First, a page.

Gomes busily giving back to baseball - with eye on its future
By ODU Athletics
© August 14, 2007
When former major league pitcher Wayne Gomes proposed starting a baseball program on the Peninsula for inner-city youth, he heard "great" and "absolutely" and "count us in" from community-center leaders.
He heard one more thing, too, loud and clear: "Just be sure it's over before football starts."
"They knew I'd lose all the kids to football," said Gomes, the No. 4 pick in the nation in 1993 out of Old Dominion. "These kids play football and basketball. Baseball's something out of the norm."
That's been a reality among urban black youth for years, and it's put participation numbers in college and pro baseball at a crisis level. Black American players made up only about 8 percent of Opening Day big-league rosters.
Somewhere along the line, the word went forth that boring, cob-webbed baseball had no place in what Gomes called "the hip-hop culture, love it or hate it."
So Gomes, who is black, joined the battle to make baseball matter again, the way it mattered to him as a kid playing in Phoebus.
"If I'm going to talk about it," Gomes said, lounging on a sofa in his Suffolk home, "I have to be willing to help solve it."
Gomes, 34, stuck his foot in the door by creating the non-profit Wayne Gomes Youth Baseball Diversity Foundation. It raised money, interest and, with some 120 teenagers who played from March to July, confidence it can at least make a dent.
"I'll tell you how good a year this was," said Douglas Sessoms, who coached one of Gomes' five 13-15-year-old teams (there was also an 18-under squad). "Since this started, other youth centers that never even thought about baseball are gearing up to be in it next year. That's a great thing."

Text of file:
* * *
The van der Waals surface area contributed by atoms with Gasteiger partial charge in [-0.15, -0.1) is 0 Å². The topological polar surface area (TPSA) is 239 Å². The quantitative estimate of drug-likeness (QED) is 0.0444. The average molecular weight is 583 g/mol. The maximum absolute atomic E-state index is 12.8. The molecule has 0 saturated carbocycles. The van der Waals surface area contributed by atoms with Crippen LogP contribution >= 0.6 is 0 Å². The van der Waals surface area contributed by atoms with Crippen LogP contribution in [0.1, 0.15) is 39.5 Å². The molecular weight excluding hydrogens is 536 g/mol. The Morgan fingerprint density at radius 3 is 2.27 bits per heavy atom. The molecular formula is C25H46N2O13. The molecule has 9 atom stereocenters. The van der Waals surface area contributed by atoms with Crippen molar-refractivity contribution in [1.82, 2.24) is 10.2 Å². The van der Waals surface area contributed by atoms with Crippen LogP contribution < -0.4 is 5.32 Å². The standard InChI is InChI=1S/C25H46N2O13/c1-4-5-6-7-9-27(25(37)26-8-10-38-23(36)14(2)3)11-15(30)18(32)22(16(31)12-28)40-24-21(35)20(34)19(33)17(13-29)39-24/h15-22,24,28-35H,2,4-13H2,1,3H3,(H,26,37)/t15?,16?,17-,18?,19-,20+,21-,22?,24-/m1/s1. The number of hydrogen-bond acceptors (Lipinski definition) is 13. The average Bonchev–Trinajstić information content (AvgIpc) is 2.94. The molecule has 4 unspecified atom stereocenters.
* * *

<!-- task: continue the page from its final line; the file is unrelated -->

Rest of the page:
Gomes' foundation operates with the blessing of Major League Baseball's Reviving Baseball in Inner Cities program - Norfolk has an RBI presence, too - but not its financial support. That's because Gomes said he wanted to attack the issue his way and not necessarily be bound by someone else's structure.
For Gomes, who last played in the majors in 2002, that essentially meant adding a full-time job to his "retirement" list that includes running his own indoor training facility, giving private lessons, coaching the Peninsula Pilots college summer-league team and pursuing an MBA.
Somewhere in all that, Gomes also answers to husband and daddy; he and wife Melissa have a 6-year-old son and a 5-year-old daughter.
"I felt like it was my duty," Gomes said. "Our kids just aren't playing the game. Or they're stopping at age 8."
Reversing a runaway trend is ambitious stuff. Gomes' major weapon this year was a budget, from grants and sponsorships, of $70,000 that allowed kids to play for free. Gomes even provided equipment and took two all-star teams to a recent RBI tournament in Pittsburgh, no charge.
He'll tweak some details next year, he said, such as providing more training for coaches and starting a league for pre-teens. One time around was enough to get Gomes past his shock over the unfamiliarity with baseball's skills, rules and language he saw.
That's why his goals are modest, but firm.
Gomes hasn't shouldered this burden to produce pro players; the Pilots and his Virginia Baseball Academy indoor facility give him that outlet.
Rather, Gomes said his reward will be persuading more black kids, even if they're starting from square one, to hang in and go for high school, even college baseball.
"I want one guy," Gomes said. "I believe it can happen."
Gomes is proof of what can happen from there.
-- Tom Robinson, (757) 446-2518, email@example.com